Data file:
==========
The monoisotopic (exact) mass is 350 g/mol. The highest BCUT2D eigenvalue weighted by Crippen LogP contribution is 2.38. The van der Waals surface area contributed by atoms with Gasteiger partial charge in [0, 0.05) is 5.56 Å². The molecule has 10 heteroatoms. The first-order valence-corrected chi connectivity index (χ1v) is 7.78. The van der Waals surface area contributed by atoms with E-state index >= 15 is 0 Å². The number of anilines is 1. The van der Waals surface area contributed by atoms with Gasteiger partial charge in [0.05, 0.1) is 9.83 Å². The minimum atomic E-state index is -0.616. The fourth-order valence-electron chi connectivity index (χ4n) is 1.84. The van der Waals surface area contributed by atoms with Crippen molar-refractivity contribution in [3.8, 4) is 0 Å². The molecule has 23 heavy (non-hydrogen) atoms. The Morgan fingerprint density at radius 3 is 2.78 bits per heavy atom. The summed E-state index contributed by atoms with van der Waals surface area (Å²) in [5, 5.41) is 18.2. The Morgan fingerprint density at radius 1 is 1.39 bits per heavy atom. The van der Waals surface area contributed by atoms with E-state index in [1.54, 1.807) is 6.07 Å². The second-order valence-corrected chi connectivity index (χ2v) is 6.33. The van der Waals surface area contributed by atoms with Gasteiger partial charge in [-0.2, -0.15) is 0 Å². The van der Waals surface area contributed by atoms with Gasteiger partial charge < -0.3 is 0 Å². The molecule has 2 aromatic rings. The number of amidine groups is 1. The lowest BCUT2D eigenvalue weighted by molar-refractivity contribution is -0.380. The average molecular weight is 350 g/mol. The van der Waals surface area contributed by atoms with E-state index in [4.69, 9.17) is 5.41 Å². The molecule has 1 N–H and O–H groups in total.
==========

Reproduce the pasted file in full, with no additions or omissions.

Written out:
The monoisotopic (exact) mass is 350 g/mol. The highest BCUT2D eigenvalue weighted by Crippen LogP contribution is 2.38. The van der Waals surface area contributed by atoms with Gasteiger partial charge in [0, 0.05) is 5.56 Å². The molecule has 10 heteroatoms. The first-order valence-corrected chi connectivity index (χ1v) is 7.78. The van der Waals surface area contributed by atoms with E-state index >= 15 is 0 Å². The number of anilines is 1. The van der Waals surface area contributed by atoms with Gasteiger partial charge in [0.05, 0.1) is 9.83 Å². The minimum atomic E-state index is -0.616. The fourth-order valence-electron chi connectivity index (χ4n) is 1.84. The van der Waals surface area contributed by atoms with Crippen molar-refractivity contribution in [3.8, 4) is 0 Å². The molecule has 23 heavy (non-hydrogen) atoms. The Morgan fingerprint density at radius 3 is 2.78 bits per heavy atom. The summed E-state index contributed by atoms with van der Waals surface area (Å²) in [5, 5.41) is 18.2. The Morgan fingerprint density at radius 1 is 1.39 bits per heavy atom. The van der Waals surface area contributed by atoms with E-state index in [1.54, 1.807) is 6.07 Å². The second-order valence-corrected chi connectivity index (χ2v) is 6.33. The van der Waals surface area contributed by atoms with Gasteiger partial charge in [-0.2, -0.15) is 0 Å². The van der Waals surface area contributed by atoms with Gasteiger partial charge < -0.3 is 0 Å². The molecule has 2 aromatic rings. The number of amidine groups is 1. The lowest BCUT2D eigenvalue weighted by molar-refractivity contribution is -0.380. The average molecular weight is 350 g/mol. The van der Waals surface area contributed by atoms with E-state index in [4.69, 9.17) is 5.41 Å². The molecule has 1 N–H and O–H groups in total.